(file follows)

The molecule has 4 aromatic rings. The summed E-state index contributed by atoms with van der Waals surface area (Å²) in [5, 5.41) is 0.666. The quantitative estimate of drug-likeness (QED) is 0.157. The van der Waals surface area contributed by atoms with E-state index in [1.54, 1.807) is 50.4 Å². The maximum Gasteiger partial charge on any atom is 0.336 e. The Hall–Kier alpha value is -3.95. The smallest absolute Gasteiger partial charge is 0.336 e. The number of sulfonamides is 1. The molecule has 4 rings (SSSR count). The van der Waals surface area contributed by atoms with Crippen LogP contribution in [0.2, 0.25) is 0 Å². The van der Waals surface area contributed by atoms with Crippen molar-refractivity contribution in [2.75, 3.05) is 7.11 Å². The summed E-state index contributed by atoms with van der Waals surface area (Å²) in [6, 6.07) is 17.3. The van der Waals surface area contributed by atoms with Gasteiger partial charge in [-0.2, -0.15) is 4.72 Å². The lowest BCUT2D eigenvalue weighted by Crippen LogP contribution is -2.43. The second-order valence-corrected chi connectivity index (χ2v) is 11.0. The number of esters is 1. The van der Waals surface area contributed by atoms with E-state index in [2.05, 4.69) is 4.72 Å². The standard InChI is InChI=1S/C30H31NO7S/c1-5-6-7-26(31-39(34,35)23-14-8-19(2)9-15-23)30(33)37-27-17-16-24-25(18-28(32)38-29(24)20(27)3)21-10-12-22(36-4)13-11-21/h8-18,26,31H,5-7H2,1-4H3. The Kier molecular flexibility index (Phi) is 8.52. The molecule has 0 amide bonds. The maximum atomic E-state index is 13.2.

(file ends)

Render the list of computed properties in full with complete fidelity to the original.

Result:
The molecule has 4 aromatic rings. The summed E-state index contributed by atoms with van der Waals surface area (Å²) in [5, 5.41) is 0.666. The quantitative estimate of drug-likeness (QED) is 0.157. The van der Waals surface area contributed by atoms with E-state index in [1.54, 1.807) is 50.4 Å². The maximum Gasteiger partial charge on any atom is 0.336 e. The Hall–Kier alpha value is -3.95. The smallest absolute Gasteiger partial charge is 0.336 e. The number of sulfonamides is 1. The molecule has 4 rings (SSSR count). The van der Waals surface area contributed by atoms with Crippen LogP contribution in [0.2, 0.25) is 0 Å². The van der Waals surface area contributed by atoms with Crippen molar-refractivity contribution in [2.75, 3.05) is 7.11 Å². The summed E-state index contributed by atoms with van der Waals surface area (Å²) in [6, 6.07) is 17.3. The van der Waals surface area contributed by atoms with Gasteiger partial charge in [-0.2, -0.15) is 4.72 Å². The lowest BCUT2D eigenvalue weighted by Crippen LogP contribution is -2.43. The second-order valence-corrected chi connectivity index (χ2v) is 11.0. The number of esters is 1. The van der Waals surface area contributed by atoms with E-state index in [2.05, 4.69) is 4.72 Å². The standard InChI is InChI=1S/C30H31NO7S/c1-5-6-7-26(31-39(34,35)23-14-8-19(2)9-15-23)30(33)37-27-17-16-24-25(18-28(32)38-29(24)20(27)3)21-10-12-22(36-4)13-11-21/h8-18,26,31H,5-7H2,1-4H3. The Kier molecular flexibility index (Phi) is 8.52. The molecule has 0 amide bonds. The maximum atomic E-state index is 13.2.